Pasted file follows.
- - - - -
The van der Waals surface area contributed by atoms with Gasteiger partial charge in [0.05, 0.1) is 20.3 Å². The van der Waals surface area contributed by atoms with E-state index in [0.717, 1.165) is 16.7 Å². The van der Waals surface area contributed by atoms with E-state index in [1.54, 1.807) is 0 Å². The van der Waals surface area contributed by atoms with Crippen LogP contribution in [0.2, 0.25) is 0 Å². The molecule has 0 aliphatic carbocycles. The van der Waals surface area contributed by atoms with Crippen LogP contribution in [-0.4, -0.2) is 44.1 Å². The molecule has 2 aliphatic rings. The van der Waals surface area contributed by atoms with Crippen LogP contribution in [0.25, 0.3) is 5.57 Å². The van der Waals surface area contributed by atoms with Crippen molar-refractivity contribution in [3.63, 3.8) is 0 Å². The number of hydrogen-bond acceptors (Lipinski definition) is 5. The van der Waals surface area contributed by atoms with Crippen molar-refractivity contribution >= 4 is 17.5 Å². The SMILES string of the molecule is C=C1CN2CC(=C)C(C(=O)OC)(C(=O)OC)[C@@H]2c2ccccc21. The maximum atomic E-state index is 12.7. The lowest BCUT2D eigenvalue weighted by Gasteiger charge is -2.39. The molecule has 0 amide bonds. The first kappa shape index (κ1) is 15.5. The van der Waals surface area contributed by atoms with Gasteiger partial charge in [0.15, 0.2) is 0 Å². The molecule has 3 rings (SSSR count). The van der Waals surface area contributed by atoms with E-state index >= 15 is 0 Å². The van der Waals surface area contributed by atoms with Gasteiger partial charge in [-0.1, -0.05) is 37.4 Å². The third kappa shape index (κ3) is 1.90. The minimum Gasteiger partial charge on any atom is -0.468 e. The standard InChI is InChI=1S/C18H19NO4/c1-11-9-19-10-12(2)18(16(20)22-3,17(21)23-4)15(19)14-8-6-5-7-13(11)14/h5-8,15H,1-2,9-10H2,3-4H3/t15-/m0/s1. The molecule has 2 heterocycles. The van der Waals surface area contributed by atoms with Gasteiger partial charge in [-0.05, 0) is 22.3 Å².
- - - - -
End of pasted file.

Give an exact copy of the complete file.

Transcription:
The van der Waals surface area contributed by atoms with Gasteiger partial charge in [0.05, 0.1) is 20.3 Å². The van der Waals surface area contributed by atoms with E-state index in [0.717, 1.165) is 16.7 Å². The van der Waals surface area contributed by atoms with E-state index in [1.54, 1.807) is 0 Å². The van der Waals surface area contributed by atoms with Crippen LogP contribution in [0.2, 0.25) is 0 Å². The molecule has 0 aliphatic carbocycles. The van der Waals surface area contributed by atoms with Crippen LogP contribution in [-0.4, -0.2) is 44.1 Å². The molecule has 2 aliphatic rings. The van der Waals surface area contributed by atoms with Crippen LogP contribution in [0.25, 0.3) is 5.57 Å². The van der Waals surface area contributed by atoms with Crippen molar-refractivity contribution in [3.63, 3.8) is 0 Å². The number of hydrogen-bond acceptors (Lipinski definition) is 5. The van der Waals surface area contributed by atoms with Crippen molar-refractivity contribution >= 4 is 17.5 Å². The SMILES string of the molecule is C=C1CN2CC(=C)C(C(=O)OC)(C(=O)OC)[C@@H]2c2ccccc21. The maximum atomic E-state index is 12.7. The lowest BCUT2D eigenvalue weighted by Gasteiger charge is -2.39. The molecule has 0 amide bonds. The first kappa shape index (κ1) is 15.5. The van der Waals surface area contributed by atoms with Gasteiger partial charge in [0.15, 0.2) is 0 Å². The molecule has 3 rings (SSSR count). The van der Waals surface area contributed by atoms with E-state index >= 15 is 0 Å². The van der Waals surface area contributed by atoms with Gasteiger partial charge in [-0.1, -0.05) is 37.4 Å². The third kappa shape index (κ3) is 1.90. The minimum Gasteiger partial charge on any atom is -0.468 e. The standard InChI is InChI=1S/C18H19NO4/c1-11-9-19-10-12(2)18(16(20)22-3,17(21)23-4)15(19)14-8-6-5-7-13(11)14/h5-8,15H,1-2,9-10H2,3-4H3/t15-/m0/s1. The molecule has 2 heterocycles. The van der Waals surface area contributed by atoms with Gasteiger partial charge in [-0.05, 0) is 22.3 Å².